In the book of Exodus, when the Israelites reach Mount Sinai, God proposes a new brit, one that the commentary calls the Covenant of Blood. God gives the Israelites and their fellow-travelers the Ten Commandments, followed by a list of other laws, beginning with a second injunction against making “gods” of silver or gold, and ending (in this week’s Torah portion, Mishpatim) with: “you shall not cook a kid in its mother’s milk”. (Exodus/Shemot 23:19)
In return for obeying all these laws, God promises the people that they will never get sick, their women will be fertile and never miscarry, none of their lives will be cut short, their enemies will run away from them, and they will gradually take over not only Canaan, but all the land from the Mediterranean to the eastern wilderness and from the Euphrates in the north to the Reed Sea in the south.
This is the third time God promises to give the Israelites possession of the Promised Land. But it is the first and only time God promises to exempt the people from natural law by making them super-human, with bodies that are invulnerable to illness, infertility, miscarriage, and even accidental death. Such a deal!
Moses makes sure this new brit is ratified with elaborate ritual, symbolic reminders, and even a written copy.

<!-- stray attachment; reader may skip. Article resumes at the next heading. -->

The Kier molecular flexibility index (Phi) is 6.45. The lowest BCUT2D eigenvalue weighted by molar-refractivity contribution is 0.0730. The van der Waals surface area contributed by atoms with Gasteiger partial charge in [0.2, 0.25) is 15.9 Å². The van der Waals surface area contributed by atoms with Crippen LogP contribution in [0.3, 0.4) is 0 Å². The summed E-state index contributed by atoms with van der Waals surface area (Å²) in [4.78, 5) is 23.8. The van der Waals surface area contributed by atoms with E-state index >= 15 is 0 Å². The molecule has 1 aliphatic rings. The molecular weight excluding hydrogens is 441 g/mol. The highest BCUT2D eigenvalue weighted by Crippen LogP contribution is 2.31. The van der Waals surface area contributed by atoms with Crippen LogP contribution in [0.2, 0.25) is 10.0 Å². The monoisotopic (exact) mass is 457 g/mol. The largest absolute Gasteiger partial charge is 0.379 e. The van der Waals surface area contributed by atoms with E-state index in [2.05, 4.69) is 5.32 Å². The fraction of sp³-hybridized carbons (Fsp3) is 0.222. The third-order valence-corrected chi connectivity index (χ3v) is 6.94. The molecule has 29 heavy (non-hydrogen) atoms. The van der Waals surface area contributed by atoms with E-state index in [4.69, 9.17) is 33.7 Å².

Then Moses wrote down all the words of God, and he got up early in the morning, and he built an altar at the bottom of the mountain, and twelve standing-stones for the twelve tribes of Israel. … and they slaughtered animal-offerings of wholeness for God … And half of the blood he sprinkled over the altar. And he took the Book of the Brit and he read it in the ears of the people, and they said: Everything that God has spoken, we will do and we will listen! Then Moses took the blood and he sprinkled it over the people, and he said: Here is the blood of the brit that God has cut with you concerning all these words! (Genesis 24:4-8)
The blood from the animal offerings is sprinkled both on the symbol of God (the altar), and on the people (or at least the elders in front). The people ratify the brit by shouting “we will do and we will listen”, indicating their willingness to obey not only these laws, but also any future laws God chooses to give them.
According to 20th-century commentator Nahum Sarna, the ritual is completed when God gives Moses an even more impressive symbolic reminder: a pair of stone tablets on which God writes the teachings and commandments.
The people violate their part of the brit only 40 days later, in the Torah portion Ki Tissa. While Moses is receiving the stone tablets on top of Mount Sinai receiving, the Israelites below lose hope that he will ever return, and revert to their old ideas of God. When Moses comes down, the people are carousing in front of the Golden Calf, in clear violation of the rule against making a god of silver or gold. So the whole elaborate brit becomes null and void, and Moses smashes the tablets.